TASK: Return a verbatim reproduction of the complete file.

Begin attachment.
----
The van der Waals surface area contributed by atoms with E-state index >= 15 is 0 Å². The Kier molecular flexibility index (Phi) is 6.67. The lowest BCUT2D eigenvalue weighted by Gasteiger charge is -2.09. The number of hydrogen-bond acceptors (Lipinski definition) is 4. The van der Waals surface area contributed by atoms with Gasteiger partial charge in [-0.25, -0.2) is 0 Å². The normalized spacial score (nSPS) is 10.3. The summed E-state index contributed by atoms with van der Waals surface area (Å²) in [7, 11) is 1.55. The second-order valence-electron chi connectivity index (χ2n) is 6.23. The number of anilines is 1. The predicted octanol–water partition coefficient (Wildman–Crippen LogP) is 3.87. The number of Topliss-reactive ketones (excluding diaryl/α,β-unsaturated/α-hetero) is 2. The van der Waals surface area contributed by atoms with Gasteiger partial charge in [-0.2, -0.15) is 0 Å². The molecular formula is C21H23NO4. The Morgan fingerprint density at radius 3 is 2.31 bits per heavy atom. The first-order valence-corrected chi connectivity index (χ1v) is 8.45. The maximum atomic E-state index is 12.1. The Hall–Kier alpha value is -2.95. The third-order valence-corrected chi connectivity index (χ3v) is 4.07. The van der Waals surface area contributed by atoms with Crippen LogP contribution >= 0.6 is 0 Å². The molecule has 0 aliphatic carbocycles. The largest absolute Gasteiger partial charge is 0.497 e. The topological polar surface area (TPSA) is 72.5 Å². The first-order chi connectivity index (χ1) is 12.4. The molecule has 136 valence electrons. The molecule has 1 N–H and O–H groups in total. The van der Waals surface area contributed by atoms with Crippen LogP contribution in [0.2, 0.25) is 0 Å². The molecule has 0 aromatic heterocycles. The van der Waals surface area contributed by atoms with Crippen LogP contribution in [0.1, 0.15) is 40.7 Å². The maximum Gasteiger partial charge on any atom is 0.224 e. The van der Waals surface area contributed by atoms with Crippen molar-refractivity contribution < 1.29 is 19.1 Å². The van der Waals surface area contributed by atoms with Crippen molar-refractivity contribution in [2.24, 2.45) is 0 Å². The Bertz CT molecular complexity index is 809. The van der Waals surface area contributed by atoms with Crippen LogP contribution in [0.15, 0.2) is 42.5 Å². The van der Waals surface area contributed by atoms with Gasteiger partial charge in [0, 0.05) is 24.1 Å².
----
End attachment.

The van der Waals surface area contributed by atoms with E-state index >= 15 is 0 Å². The Kier molecular flexibility index (Phi) is 6.67. The lowest BCUT2D eigenvalue weighted by Gasteiger charge is -2.09. The number of hydrogen-bond acceptors (Lipinski definition) is 4. The van der Waals surface area contributed by atoms with Gasteiger partial charge in [-0.25, -0.2) is 0 Å². The normalized spacial score (nSPS) is 10.3. The summed E-state index contributed by atoms with van der Waals surface area (Å²) in [7, 11) is 1.55. The second-order valence-electron chi connectivity index (χ2n) is 6.23. The number of anilines is 1. The predicted octanol–water partition coefficient (Wildman–Crippen LogP) is 3.87. The number of Topliss-reactive ketones (excluding diaryl/α,β-unsaturated/α-hetero) is 2. The van der Waals surface area contributed by atoms with Gasteiger partial charge in [-0.2, -0.15) is 0 Å². The molecular formula is C21H23NO4. The Morgan fingerprint density at radius 3 is 2.31 bits per heavy atom. The first-order valence-corrected chi connectivity index (χ1v) is 8.45. The maximum atomic E-state index is 12.1. The Hall–Kier alpha value is -2.95. The third-order valence-corrected chi connectivity index (χ3v) is 4.07. The van der Waals surface area contributed by atoms with Crippen LogP contribution >= 0.6 is 0 Å². The molecule has 0 aliphatic carbocycles. The largest absolute Gasteiger partial charge is 0.497 e. The topological polar surface area (TPSA) is 72.5 Å². The first-order chi connectivity index (χ1) is 12.4. The molecule has 136 valence electrons. The molecule has 1 N–H and O–H groups in total. The van der Waals surface area contributed by atoms with Crippen LogP contribution in [0.2, 0.25) is 0 Å². The molecule has 0 aromatic heterocycles. The van der Waals surface area contributed by atoms with Crippen LogP contribution in [0.1, 0.15) is 40.7 Å². The maximum Gasteiger partial charge on any atom is 0.224 e. The van der Waals surface area contributed by atoms with Crippen molar-refractivity contribution < 1.29 is 19.1 Å². The van der Waals surface area contributed by atoms with Crippen molar-refractivity contribution in [2.24, 2.45) is 0 Å². The Bertz CT molecular complexity index is 809. The van der Waals surface area contributed by atoms with Crippen LogP contribution in [0.15, 0.2) is 42.5 Å². The van der Waals surface area contributed by atoms with Gasteiger partial charge in [0, 0.05) is 24.1 Å².